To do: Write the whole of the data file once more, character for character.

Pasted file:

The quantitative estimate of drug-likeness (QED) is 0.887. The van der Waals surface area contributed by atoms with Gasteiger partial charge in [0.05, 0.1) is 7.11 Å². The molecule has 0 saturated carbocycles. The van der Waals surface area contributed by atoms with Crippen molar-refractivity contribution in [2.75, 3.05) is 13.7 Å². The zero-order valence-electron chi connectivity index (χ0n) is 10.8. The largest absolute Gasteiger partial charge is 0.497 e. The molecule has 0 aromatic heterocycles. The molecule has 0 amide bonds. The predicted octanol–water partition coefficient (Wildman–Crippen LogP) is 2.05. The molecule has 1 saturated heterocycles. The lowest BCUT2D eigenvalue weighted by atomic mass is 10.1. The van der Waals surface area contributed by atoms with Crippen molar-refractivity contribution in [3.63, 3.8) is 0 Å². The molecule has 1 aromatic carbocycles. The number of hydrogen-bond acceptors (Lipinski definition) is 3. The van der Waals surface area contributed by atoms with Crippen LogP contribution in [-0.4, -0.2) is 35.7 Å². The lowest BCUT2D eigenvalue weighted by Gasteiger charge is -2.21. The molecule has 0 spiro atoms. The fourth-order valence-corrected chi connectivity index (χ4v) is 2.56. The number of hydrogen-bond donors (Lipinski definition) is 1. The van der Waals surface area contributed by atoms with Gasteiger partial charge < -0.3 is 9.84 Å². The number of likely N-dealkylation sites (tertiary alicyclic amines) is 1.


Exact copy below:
The quantitative estimate of drug-likeness (QED) is 0.887. The van der Waals surface area contributed by atoms with Gasteiger partial charge in [0.05, 0.1) is 7.11 Å². The molecule has 0 saturated carbocycles. The van der Waals surface area contributed by atoms with Crippen molar-refractivity contribution in [2.75, 3.05) is 13.7 Å². The zero-order valence-electron chi connectivity index (χ0n) is 10.8. The largest absolute Gasteiger partial charge is 0.497 e. The molecule has 0 aromatic heterocycles. The molecule has 0 amide bonds. The predicted octanol–water partition coefficient (Wildman–Crippen LogP) is 2.05. The molecule has 1 saturated heterocycles. The lowest BCUT2D eigenvalue weighted by atomic mass is 10.1. The van der Waals surface area contributed by atoms with Crippen molar-refractivity contribution in [3.63, 3.8) is 0 Å². The molecule has 1 aromatic carbocycles. The number of hydrogen-bond acceptors (Lipinski definition) is 3. The van der Waals surface area contributed by atoms with Crippen LogP contribution in [-0.4, -0.2) is 35.7 Å². The lowest BCUT2D eigenvalue weighted by Gasteiger charge is -2.21. The molecule has 0 spiro atoms. The fourth-order valence-corrected chi connectivity index (χ4v) is 2.56. The number of hydrogen-bond donors (Lipinski definition) is 1. The van der Waals surface area contributed by atoms with Gasteiger partial charge < -0.3 is 9.84 Å². The number of likely N-dealkylation sites (tertiary alicyclic amines) is 1.